Building Hope Through Marine Stewardship
By Frank E. Mars, Chairman of the Board, Mars, Incorporated
At Mars, we believe that the world we want tomorrow starts with how we do business today. Words alone, however, will not bring about this future state. We must increasingly challenge ourselves every day to do our part to bring this future world to life.
As we look at the world’s oceans today, climate change, overexploitation, destructive fishing practices and marine pollution have impacted ocean health significantly. Scientists estimate that, if we do nothing, 90% of the world’s tropical reefs will be gone by 2043, threatening 25% of all the world’s marine life and impacting nearly 500 million people who depend on them for food, income and coastal protection. According to the FAO, a third of fish stocks around the world have been overfished or fished to their ecological limit. This is unacceptable.
We care deeply about these issues. Our success as a business – and the success of our global economy and communities – depends on the health of our oceans. We know that we can’t singlehandedly solve this issue, but that’s not a reason for complacency or inaction – we have a responsibility to ourselves and to others to try and to form partnerships for greater impact.
One of the actions we have taken as part of our Sustainable in a Generation Plan is our longstanding commitment to work toward 100% sustainably sourced fish in our pet food recipes. Today, we’re 81% of the way toward that goal. And, none of the fish we source is from IUCN identified endangered species.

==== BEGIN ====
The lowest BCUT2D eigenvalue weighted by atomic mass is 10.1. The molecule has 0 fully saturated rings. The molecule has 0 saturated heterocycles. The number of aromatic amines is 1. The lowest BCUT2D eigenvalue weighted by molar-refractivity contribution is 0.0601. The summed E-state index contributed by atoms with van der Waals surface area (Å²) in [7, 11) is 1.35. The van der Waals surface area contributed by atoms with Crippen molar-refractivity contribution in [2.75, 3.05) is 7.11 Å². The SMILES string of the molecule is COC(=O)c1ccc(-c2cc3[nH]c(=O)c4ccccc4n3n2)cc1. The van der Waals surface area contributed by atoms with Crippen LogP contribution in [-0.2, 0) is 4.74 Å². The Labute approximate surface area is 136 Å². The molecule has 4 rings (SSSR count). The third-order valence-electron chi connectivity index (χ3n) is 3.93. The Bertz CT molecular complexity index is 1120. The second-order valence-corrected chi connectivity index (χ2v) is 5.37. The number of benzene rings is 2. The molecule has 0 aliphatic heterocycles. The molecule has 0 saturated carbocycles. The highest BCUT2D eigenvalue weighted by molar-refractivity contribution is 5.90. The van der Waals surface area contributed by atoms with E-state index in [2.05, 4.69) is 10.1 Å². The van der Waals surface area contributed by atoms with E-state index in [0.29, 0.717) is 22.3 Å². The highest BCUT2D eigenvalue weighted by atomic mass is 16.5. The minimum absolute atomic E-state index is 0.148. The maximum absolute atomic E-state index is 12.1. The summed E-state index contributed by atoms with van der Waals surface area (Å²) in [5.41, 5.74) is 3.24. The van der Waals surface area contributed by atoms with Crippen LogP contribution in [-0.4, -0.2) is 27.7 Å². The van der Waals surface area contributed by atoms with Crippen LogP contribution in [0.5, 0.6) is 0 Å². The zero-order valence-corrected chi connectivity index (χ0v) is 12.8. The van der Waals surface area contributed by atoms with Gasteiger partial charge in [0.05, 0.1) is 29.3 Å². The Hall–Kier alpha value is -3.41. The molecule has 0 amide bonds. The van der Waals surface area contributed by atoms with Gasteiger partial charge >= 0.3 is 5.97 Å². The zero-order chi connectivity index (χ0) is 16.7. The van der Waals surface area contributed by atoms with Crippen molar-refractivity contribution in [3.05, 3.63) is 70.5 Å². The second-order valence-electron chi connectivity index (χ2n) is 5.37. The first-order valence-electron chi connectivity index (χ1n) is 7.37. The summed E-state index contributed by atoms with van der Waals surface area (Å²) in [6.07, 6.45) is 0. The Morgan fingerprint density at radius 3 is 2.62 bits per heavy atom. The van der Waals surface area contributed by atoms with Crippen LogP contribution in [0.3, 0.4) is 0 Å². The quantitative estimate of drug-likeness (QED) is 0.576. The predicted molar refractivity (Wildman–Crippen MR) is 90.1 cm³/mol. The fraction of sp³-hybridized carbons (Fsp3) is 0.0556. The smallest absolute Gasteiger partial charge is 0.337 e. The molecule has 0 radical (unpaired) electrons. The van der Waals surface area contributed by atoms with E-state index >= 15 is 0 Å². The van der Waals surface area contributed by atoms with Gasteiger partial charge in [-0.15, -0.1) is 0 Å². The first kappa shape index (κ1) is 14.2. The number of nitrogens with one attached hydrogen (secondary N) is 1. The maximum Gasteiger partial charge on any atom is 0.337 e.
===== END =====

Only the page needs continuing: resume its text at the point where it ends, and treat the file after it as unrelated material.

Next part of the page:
We’ve been working with World Wildlife Fund (WWF) for over a decade to review, innovate and scale our approach to more sustainable fish sourcing. We are also collaborating with certifying organizations and industry experts at the Marine Stewardship Council, Monterey Bay Aquarium Seafood Watch and Aquaculture Stewardship Council to make our fish buying practices more sustainable. These collaborations have been vital to our progress, and we’re extending our partnership with WWF to 2025 to help us advance toward our 100% goal and partner on work on environmental and social challenges in this sector together.
Mars is also increasingly being recognized for its pioneering efforts in developing a scalable and successful method to restore coral reefs. As the oceans’ most diverse ecosystem, healthy coral reefs are key to having a healthy ocean. Our more than a decade of work and $10M invested in research, active coral reef rebuilding and community engagement has led to dramatic results. In just three years, our projects have increased coral cover from 5% to 55%.
Sustainable ocean resources can only be achieved by supporting these incredible natural assets. More coral today means more fish tomorrow — and represents a vital step forward in restoring our planet’s health and biodiversity.
To protect the health of our oceans, we know that we need to reduce pressure on vulnerable fisheries, reward sustainably sourced fish, restore critical habitats and ecosystems and advance respect for people in the fishing industry. These four pillars of our strategy are guiding our work with partners and communities around the world.
Companies that rely on oceans for their success have a responsibility to do what they can to take pressure off of vulnerable ecosystems and to restore ecosystems where they can. The UN has declared the next ten years as the Decade of Ecosystem Restoration. I hope you’ll take a few minutes to learn how we’re taking action with our Sheba Hope Reef, the world’s largest coral reef restoration project. Mars is stepping up to do our part, and we all must step up our efforts during this decade of action.